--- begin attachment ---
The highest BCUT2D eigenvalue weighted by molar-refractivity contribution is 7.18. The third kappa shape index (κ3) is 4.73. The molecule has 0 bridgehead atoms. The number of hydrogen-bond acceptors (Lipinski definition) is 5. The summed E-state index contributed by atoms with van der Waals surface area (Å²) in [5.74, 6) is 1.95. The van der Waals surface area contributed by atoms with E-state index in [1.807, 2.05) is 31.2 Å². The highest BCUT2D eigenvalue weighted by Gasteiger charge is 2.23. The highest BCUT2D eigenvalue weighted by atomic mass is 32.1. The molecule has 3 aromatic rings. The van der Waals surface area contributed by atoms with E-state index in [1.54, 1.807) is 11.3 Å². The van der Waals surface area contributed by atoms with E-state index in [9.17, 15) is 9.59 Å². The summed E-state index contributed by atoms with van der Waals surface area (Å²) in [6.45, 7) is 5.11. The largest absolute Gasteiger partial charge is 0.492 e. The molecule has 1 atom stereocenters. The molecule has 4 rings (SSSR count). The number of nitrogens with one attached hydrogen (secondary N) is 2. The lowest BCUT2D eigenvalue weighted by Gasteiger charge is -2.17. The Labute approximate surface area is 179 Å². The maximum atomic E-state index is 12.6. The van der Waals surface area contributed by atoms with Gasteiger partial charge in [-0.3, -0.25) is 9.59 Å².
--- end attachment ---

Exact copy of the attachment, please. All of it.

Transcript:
The highest BCUT2D eigenvalue weighted by molar-refractivity contribution is 7.18. The third kappa shape index (κ3) is 4.73. The molecule has 0 bridgehead atoms. The number of hydrogen-bond acceptors (Lipinski definition) is 5. The summed E-state index contributed by atoms with van der Waals surface area (Å²) in [5.74, 6) is 1.95. The van der Waals surface area contributed by atoms with E-state index in [1.807, 2.05) is 31.2 Å². The highest BCUT2D eigenvalue weighted by Gasteiger charge is 2.23. The highest BCUT2D eigenvalue weighted by atomic mass is 32.1. The molecule has 3 aromatic rings. The van der Waals surface area contributed by atoms with E-state index in [1.54, 1.807) is 11.3 Å². The van der Waals surface area contributed by atoms with E-state index in [9.17, 15) is 9.59 Å². The summed E-state index contributed by atoms with van der Waals surface area (Å²) in [6.45, 7) is 5.11. The largest absolute Gasteiger partial charge is 0.492 e. The molecule has 1 atom stereocenters. The molecule has 4 rings (SSSR count). The number of nitrogens with one attached hydrogen (secondary N) is 2. The lowest BCUT2D eigenvalue weighted by Gasteiger charge is -2.17. The Labute approximate surface area is 179 Å². The maximum atomic E-state index is 12.6. The van der Waals surface area contributed by atoms with Gasteiger partial charge in [-0.3, -0.25) is 9.59 Å².